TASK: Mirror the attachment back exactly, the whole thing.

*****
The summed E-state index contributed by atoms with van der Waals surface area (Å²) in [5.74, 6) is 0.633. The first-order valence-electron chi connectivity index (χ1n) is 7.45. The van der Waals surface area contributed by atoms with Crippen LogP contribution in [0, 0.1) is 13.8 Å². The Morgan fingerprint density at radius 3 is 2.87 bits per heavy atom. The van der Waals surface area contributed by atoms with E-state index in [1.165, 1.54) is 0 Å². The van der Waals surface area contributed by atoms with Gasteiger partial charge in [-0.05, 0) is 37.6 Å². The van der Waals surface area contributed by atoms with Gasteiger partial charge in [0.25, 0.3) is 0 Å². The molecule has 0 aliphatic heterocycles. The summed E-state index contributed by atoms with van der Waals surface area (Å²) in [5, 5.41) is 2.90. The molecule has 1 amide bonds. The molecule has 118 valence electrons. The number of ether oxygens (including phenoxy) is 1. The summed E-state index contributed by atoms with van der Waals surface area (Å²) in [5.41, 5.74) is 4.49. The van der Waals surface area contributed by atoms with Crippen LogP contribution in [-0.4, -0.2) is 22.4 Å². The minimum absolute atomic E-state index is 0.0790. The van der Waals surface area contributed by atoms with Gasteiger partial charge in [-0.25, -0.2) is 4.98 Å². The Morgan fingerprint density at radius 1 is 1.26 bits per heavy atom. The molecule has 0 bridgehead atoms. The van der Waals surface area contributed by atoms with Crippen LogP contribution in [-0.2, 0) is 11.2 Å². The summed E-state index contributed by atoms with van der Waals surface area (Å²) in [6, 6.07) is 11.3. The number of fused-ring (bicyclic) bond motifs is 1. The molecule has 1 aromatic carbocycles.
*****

The summed E-state index contributed by atoms with van der Waals surface area (Å²) in [5.74, 6) is 0.633. The first-order valence-electron chi connectivity index (χ1n) is 7.45. The van der Waals surface area contributed by atoms with Crippen LogP contribution in [0, 0.1) is 13.8 Å². The Morgan fingerprint density at radius 3 is 2.87 bits per heavy atom. The van der Waals surface area contributed by atoms with E-state index in [1.165, 1.54) is 0 Å². The van der Waals surface area contributed by atoms with Gasteiger partial charge in [-0.05, 0) is 37.6 Å². The van der Waals surface area contributed by atoms with Gasteiger partial charge in [0.25, 0.3) is 0 Å². The molecule has 0 aliphatic heterocycles. The summed E-state index contributed by atoms with van der Waals surface area (Å²) in [5, 5.41) is 2.90. The molecule has 1 amide bonds. The molecule has 118 valence electrons. The number of ether oxygens (including phenoxy) is 1. The summed E-state index contributed by atoms with van der Waals surface area (Å²) in [5.41, 5.74) is 4.49. The van der Waals surface area contributed by atoms with Crippen LogP contribution in [-0.4, -0.2) is 22.4 Å². The minimum absolute atomic E-state index is 0.0790. The van der Waals surface area contributed by atoms with Gasteiger partial charge in [-0.25, -0.2) is 4.98 Å². The Morgan fingerprint density at radius 1 is 1.26 bits per heavy atom. The molecule has 0 bridgehead atoms. The van der Waals surface area contributed by atoms with Crippen LogP contribution in [-0.2, 0) is 11.2 Å². The summed E-state index contributed by atoms with van der Waals surface area (Å²) in [6, 6.07) is 11.3. The number of fused-ring (bicyclic) bond motifs is 1. The molecule has 1 aromatic carbocycles.